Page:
“As new delivery models and teaching methods evolve across higher education, the University of Kentucky should be an active contributor and innovator,” said President Eli Capilouto. “The eLII program will give creative faculty the support to develop high-quality teaching techniques

1/23/2014
 Jeffery Talbert, Karen Blumenschein, Trish Freeman, Amy Burke, and Arnold Stromberg

article courtesy of the University of Kentucky College of Pharmacy

(Jan. 21, 2014) - A University of Kentucky research study published in the Journal of the American Medical Association (JAMA) is the first to be recognized as a UK College of Pharmacy Research Publication Highlight of the Year. Every month the College honors the best research publication submitted by faculty, postdocs and graduate students as a way to recognize outstanding research and scholarship generated within the College. Out of the 12 monthly publication recipients in 2013, the JAMA article received the top award for 2013.

The title of the publication is “Association Between Pseudoephedrine Sales and Reported Clandestine Methamphetamine Laboratory Seizures in Kentucky.” The authors are Jeffery Talbert, Karen Blumenschein and Trish Freeman, each of whom is a faculty member in the College’s Institute

1/9/2014

A team of students and staff from the University of Kentucky Department of Statistics worked at the Kentucky Energy and Environment Cabinet to design the Kentucky Electricity Portfolio Model, which is being used by leadership in Frankfort to evaluate energy and environmental policy. The model responds to highly variable factors such as weather, fuel prices, and federal environmental policy, to identify the optimal electricity portfolio and forecast electricity prices, demand, emissions, fuel consumption, employment, and economic growth. The following report discusses the results of early model output and some of the potential economic implications of changing Kentucky's electricity generating portfolio.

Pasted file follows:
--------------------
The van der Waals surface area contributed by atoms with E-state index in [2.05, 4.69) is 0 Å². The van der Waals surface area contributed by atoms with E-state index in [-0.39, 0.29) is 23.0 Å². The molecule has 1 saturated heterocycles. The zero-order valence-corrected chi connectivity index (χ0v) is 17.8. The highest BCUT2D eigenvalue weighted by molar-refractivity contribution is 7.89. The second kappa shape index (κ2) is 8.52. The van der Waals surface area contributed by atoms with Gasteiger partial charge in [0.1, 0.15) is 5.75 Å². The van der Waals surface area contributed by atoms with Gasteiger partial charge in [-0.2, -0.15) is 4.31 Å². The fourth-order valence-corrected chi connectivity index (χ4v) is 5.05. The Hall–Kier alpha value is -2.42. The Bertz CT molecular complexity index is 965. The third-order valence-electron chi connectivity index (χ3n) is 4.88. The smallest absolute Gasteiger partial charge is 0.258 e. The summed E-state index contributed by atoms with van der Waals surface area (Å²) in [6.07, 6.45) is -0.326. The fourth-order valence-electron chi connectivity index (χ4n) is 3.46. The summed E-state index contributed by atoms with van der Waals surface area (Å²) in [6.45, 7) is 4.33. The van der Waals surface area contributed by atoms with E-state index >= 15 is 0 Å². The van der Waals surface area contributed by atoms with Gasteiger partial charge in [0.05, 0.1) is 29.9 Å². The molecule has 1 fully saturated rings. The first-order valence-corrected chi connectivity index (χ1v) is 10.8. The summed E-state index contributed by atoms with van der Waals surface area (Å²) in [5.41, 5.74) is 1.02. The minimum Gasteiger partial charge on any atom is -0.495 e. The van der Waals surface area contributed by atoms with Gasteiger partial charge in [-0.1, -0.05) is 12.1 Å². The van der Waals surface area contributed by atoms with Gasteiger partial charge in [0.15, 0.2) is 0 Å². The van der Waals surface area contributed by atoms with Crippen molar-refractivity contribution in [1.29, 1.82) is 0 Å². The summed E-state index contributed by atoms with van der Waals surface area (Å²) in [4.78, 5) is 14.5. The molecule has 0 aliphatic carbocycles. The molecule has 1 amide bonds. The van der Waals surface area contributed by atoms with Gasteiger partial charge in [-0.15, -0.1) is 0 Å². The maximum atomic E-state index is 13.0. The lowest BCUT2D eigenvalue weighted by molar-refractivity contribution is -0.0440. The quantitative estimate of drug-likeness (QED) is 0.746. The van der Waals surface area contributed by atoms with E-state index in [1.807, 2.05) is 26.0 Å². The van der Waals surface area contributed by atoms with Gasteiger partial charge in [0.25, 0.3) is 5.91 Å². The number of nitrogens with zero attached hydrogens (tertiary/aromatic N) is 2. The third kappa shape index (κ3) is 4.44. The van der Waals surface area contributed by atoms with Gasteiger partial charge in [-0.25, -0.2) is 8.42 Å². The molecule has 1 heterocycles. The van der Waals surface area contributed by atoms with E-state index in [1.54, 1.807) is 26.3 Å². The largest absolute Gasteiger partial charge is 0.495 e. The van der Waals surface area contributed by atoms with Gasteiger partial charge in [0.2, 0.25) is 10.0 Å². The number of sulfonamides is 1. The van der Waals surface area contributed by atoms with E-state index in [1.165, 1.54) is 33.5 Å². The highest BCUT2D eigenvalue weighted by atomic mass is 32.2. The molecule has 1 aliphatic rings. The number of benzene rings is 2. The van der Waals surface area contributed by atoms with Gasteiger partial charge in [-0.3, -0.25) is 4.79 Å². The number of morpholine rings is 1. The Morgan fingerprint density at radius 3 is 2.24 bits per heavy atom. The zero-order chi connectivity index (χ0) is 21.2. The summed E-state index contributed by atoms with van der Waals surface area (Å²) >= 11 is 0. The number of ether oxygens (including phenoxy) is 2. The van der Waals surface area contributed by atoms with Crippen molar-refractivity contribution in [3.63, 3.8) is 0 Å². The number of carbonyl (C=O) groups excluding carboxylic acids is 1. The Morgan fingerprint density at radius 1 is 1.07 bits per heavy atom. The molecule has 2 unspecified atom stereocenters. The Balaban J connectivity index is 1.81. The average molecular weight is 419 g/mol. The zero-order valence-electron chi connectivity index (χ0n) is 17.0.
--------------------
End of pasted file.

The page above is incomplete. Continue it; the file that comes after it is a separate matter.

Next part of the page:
View the EEC Model Report (pdf) here.

12/2/2013
Dr. David Westneat

by Allison Elliott-Shannon

(Nov. 26, 2013) — From humans to sparrows, individuals within a species display distinct "personalities" when it comes to their behaviors. Taking an innovative approach to understanding how various factors impact behavioral patterns, David Westneat is working with a local population of house sparrows to understand how variables including local ecology, stress and hormones come together to affect the parenting behaviors of birds and other creatures.